Things didn't end well in Colorado for Hurdle. He was blamed when the Rockies stumbled out of the gate in 2008 when the Rockies were trying to prove that their run to the World Series was no fluke.
When they didn't recover, Hurdle was under fire.
With a slow start once again in 2009, the Rockies front office made the move, and sent Hurdle packing.
Less than two years removed from leading his young team to an improbable run to the National League pennant, Hurdle was unemployed, turned away by the very group of people he helped lead to the promised land.
The fact is, it was time for Hurdle to move on. He did a great job with a young team full of prospects who were looking for leadership at the Major League level. His boisterous personality was a great addition to a team that needed a figurehead. He was able to show those players how to live day-to-day at the big league level.
The only problem was that eventually those players grew up.
Much like a teenagers feel the need to spread their wings and move out on their own, the Rockies grew up. They no longer needed a hands-on manager who treated them as if he was their father.
They were all grown up, and suddenly, the manager who was their good friend became the guy who wouldn't leave them alone.
Make no mistake, Hurdle did a phenomenal job in Colorado. The former first-round draft pick, and then failed prospect had one of the most difficult jobs in baseball.
He was put in charge right when the club's front office decided that it was time to tear the team to pieces and start over. He was asked to be patient as the team groomed prospects at the minor league level, all the while struggling with re-treads at the big league level.
That might sound like a pressure-free job, but the reality is Hurdle's all-time record will haunt him for life. When he was let go, his enemies would point to the fact that his winning percentage was hovering in the .400 level, not anywhere near a winning mark.
It was easy for them to forget that Hurdle began his managerial career penciling in names like Jose Hernandez at shortstop, and trying to win games with Jose Jimenez closing them out.
While Hurdle was patient with less-than-perfect talent, the Rockies were blessed with the perfect personality for a young prospect coming up through the system.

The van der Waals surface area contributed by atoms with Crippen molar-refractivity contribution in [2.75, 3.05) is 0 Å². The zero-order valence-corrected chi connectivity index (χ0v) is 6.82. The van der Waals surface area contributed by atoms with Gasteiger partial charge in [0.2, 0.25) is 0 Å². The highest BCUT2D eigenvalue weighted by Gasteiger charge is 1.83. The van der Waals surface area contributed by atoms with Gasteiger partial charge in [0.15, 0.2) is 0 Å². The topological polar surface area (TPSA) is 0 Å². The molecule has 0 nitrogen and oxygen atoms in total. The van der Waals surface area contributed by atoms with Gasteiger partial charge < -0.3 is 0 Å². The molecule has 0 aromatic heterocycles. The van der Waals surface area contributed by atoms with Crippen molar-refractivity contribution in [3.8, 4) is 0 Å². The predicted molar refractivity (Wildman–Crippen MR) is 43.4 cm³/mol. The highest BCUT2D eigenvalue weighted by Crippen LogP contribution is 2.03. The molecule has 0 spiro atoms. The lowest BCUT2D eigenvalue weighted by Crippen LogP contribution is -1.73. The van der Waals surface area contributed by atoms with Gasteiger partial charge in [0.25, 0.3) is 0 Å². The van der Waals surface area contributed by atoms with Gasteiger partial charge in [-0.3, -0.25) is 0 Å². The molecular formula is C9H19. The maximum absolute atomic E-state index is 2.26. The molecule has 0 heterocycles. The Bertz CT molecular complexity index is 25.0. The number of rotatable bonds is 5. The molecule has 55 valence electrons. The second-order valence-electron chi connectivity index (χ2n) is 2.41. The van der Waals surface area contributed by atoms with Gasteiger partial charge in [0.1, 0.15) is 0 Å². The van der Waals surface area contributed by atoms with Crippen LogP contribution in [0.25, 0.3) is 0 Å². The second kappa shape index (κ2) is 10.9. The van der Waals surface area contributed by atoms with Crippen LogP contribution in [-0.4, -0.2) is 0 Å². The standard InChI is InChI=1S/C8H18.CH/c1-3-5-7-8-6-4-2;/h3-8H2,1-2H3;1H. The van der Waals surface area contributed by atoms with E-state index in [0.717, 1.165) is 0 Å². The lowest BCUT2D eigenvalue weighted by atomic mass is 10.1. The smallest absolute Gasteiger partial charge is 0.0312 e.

Hurdle was anointed the next big star in the big leagues. He was on the cover of Sports Illustrated when he was 21 years old. He was dubbed as a "can't miss" prospect.
So when young stars came up through the Rockies system, as they were doing frequently before the club's surprise trip to the World Series, Hurdle was able to impart the wisdom that he acquired when he was in their boat.
Hurdle believed in his players. He insisted on getting the most out of each and every prospect that was coming through. He wasn't afraid to make a player mad to prove a point.
That may seem like a recipe for disaster, but with a young team, it turned the focus to team instead of player, as happens all-too-often in major sports.
For some in Colorado, Hurdle will be remembered as a guy who fell from grace, and couldn't motivate his team when he had the most talent.
However, Hurdle should be remembered for helping to shape a team that maintains a mentality of team-first, player-last. He helped create an atmosphere where winning was the only thing that was important, not hitting .300 or driving in 100 runs.
Anyone who is a Rockies fan should understand the impact that Hurdle has had on the club, even three years after his departure. He is a good manager, but an even better man.
His time was done in Colorado, and he needed to move on, but if anyone thinks that he can't find a way to win in Pittsburgh, a franchise in almost the same shape as the Rockies were in '02, they are mistaken. Hurdle will once again impart his experience and knowledge into a whole new group of prospects looking to make a name for themselves in the big leagues.
Hurdle might be coming into Coors Field in the visitors clubhouse, but his fingerprints remain on the home team.
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